Treasury Secretary Steven Mnuchin said with the launch of a new 20-year bond, the department is aiming to stretch the duration while locking in ultra-low interest rates. “Prior to this, we spent a lot of time looking at 50- and 100-year bonds and determined that there just wasn’t enough demand to make it worth it given our borrowing sizes,” Mnuchin said Tuesday during a Senate hearing. A 20-year bond “gives us the ability to extend the duration to raise significant amount of funds. It is my intention to borrow a lot of money in the short term to have the funding, but then to expand our financing in 10-, 20- and 30- year bonds. What I’d like to do is to lock in a significant amount of very low interest rates so that the money we are borrowing can be paid back and dealt with over a long period of time.” The Treasury Department is launching a 20-year bond later this month in a $20 billion auction to fund a record level of borrowing the government will need to do this year to support the economy through the coronavirus pandemic. –Li
11:15 am: Monday’s rally allowed more than 80% of S&P 500 stocks to close above their 50-day moving average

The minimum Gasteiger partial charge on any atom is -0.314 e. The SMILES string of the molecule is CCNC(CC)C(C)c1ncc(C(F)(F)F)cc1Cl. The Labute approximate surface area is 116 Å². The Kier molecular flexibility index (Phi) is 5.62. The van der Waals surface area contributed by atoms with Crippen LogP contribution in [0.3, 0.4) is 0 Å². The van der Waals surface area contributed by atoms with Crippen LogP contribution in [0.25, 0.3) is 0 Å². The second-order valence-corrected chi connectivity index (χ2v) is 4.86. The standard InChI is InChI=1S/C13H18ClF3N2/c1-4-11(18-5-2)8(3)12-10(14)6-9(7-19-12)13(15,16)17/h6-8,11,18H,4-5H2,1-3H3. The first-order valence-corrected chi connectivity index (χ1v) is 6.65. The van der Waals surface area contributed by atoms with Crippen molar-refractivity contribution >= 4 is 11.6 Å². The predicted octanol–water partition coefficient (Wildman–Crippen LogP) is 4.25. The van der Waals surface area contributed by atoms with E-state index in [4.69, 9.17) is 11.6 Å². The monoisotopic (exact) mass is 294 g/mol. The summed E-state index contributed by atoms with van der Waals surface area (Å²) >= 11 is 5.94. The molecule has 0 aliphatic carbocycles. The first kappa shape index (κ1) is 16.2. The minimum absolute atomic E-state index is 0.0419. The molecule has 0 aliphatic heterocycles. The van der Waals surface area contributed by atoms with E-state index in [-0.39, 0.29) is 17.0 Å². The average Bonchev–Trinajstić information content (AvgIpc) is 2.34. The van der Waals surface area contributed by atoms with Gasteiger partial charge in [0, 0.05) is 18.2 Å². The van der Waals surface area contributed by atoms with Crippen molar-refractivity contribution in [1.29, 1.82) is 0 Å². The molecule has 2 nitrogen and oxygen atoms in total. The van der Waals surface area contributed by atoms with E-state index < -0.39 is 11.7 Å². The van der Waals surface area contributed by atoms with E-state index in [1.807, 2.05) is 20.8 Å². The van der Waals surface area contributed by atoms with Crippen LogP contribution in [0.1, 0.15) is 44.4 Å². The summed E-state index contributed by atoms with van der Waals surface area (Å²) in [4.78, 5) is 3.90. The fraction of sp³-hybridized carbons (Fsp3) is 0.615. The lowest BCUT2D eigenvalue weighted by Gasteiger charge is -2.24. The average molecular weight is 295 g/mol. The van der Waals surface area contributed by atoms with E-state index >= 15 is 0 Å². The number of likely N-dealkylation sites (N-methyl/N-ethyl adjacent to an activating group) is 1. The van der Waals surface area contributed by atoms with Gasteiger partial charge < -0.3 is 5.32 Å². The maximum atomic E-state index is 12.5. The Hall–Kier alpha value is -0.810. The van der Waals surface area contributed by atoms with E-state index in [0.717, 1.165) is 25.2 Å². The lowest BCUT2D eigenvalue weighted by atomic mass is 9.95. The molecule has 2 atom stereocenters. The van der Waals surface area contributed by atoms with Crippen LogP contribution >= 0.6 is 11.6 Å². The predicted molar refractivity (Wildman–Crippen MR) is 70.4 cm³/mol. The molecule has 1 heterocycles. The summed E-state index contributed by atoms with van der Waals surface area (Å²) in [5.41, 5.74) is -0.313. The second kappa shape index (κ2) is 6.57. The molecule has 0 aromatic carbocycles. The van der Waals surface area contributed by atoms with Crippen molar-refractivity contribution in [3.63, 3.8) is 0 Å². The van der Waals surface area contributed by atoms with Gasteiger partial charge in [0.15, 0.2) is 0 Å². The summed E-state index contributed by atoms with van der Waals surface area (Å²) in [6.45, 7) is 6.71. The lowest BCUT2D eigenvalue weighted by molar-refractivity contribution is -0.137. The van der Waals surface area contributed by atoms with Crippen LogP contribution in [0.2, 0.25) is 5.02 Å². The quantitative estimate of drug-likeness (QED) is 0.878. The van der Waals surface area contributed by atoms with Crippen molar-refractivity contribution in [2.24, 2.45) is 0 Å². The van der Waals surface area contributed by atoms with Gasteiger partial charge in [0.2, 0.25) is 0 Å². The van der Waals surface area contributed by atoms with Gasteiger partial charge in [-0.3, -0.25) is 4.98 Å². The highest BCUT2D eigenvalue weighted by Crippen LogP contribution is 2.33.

More than 80% of the stocks in the S&P 500 closed at a price above their 50-day moving average on Monday, according to Bespoke Investment Group. That is the highest reading since January 17, the firm said in a tweet on Tuesday. Health Care had the most stocks — 98.33%— closing above their 50-day moving average. Technology and Energy were the next best sectors. — Fitzgerald
11:10: Shares of Netflix jump to all-time high level
Netflix shares hit a new all-time high on Tuesday, as the company continues to benefit from people staying home amid the coronavirus pandemic. The stock rose to an all-time intraday high of $458.97, bringing the year-to-date gain to just over 40%. The other so-called “FAANG” stocks were also trading higher, with Amazon leading the pack with a gain of 1.6%. – Stevens
11:00 am: Here are Tuesday’s biggest analyst calls of the day: Disney, Peloton, Beyond Meat & more
- Loop downgraded Disney to hold from buy.
- BTIG initiated Beyond Meat as buy.